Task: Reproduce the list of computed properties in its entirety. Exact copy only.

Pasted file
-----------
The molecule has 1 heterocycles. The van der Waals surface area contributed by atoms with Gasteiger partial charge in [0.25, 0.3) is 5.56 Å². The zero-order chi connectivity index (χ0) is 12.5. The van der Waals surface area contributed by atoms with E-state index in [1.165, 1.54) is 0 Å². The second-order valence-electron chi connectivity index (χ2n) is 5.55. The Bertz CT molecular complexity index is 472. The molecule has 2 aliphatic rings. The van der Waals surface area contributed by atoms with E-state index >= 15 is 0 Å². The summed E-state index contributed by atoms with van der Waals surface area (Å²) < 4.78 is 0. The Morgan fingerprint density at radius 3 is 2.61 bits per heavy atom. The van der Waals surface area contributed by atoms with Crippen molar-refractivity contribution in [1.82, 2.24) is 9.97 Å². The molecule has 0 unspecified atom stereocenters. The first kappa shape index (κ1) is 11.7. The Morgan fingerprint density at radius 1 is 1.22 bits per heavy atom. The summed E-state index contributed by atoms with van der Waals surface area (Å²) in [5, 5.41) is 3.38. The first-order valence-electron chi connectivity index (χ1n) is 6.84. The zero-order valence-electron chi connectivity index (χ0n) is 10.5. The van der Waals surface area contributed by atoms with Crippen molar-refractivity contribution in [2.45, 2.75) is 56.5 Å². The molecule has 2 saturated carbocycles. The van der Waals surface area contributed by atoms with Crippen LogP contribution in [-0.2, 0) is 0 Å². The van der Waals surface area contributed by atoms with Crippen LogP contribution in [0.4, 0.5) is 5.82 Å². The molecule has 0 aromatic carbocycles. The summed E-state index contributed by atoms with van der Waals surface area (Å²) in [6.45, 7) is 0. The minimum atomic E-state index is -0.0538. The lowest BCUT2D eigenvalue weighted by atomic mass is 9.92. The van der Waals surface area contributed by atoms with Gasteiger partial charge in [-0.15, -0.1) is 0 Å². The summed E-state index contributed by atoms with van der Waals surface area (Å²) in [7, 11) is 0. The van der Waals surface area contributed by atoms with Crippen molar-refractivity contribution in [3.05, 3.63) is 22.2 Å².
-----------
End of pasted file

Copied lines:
The molecule has 1 heterocycles. The van der Waals surface area contributed by atoms with Gasteiger partial charge in [0.25, 0.3) is 5.56 Å². The zero-order chi connectivity index (χ0) is 12.5. The van der Waals surface area contributed by atoms with E-state index in [1.165, 1.54) is 0 Å². The second-order valence-electron chi connectivity index (χ2n) is 5.55. The Bertz CT molecular complexity index is 472. The molecule has 2 aliphatic rings. The van der Waals surface area contributed by atoms with E-state index >= 15 is 0 Å². The summed E-state index contributed by atoms with van der Waals surface area (Å²) < 4.78 is 0. The Morgan fingerprint density at radius 3 is 2.61 bits per heavy atom. The van der Waals surface area contributed by atoms with Crippen molar-refractivity contribution in [1.82, 2.24) is 9.97 Å². The molecule has 0 unspecified atom stereocenters. The first kappa shape index (κ1) is 11.7. The Morgan fingerprint density at radius 1 is 1.22 bits per heavy atom. The summed E-state index contributed by atoms with van der Waals surface area (Å²) in [5, 5.41) is 3.38. The first-order valence-electron chi connectivity index (χ1n) is 6.84. The zero-order valence-electron chi connectivity index (χ0n) is 10.5. The van der Waals surface area contributed by atoms with Crippen molar-refractivity contribution in [2.45, 2.75) is 56.5 Å². The molecule has 2 saturated carbocycles. The van der Waals surface area contributed by atoms with Crippen LogP contribution in [-0.2, 0) is 0 Å². The van der Waals surface area contributed by atoms with Crippen LogP contribution in [0.4, 0.5) is 5.82 Å². The molecule has 0 aromatic carbocycles. The summed E-state index contributed by atoms with van der Waals surface area (Å²) in [6.45, 7) is 0. The minimum atomic E-state index is -0.0538. The lowest BCUT2D eigenvalue weighted by atomic mass is 9.92. The van der Waals surface area contributed by atoms with Gasteiger partial charge in [-0.15, -0.1) is 0 Å². The summed E-state index contributed by atoms with van der Waals surface area (Å²) in [7, 11) is 0. The van der Waals surface area contributed by atoms with Crippen molar-refractivity contribution in [3.05, 3.63) is 22.2 Å².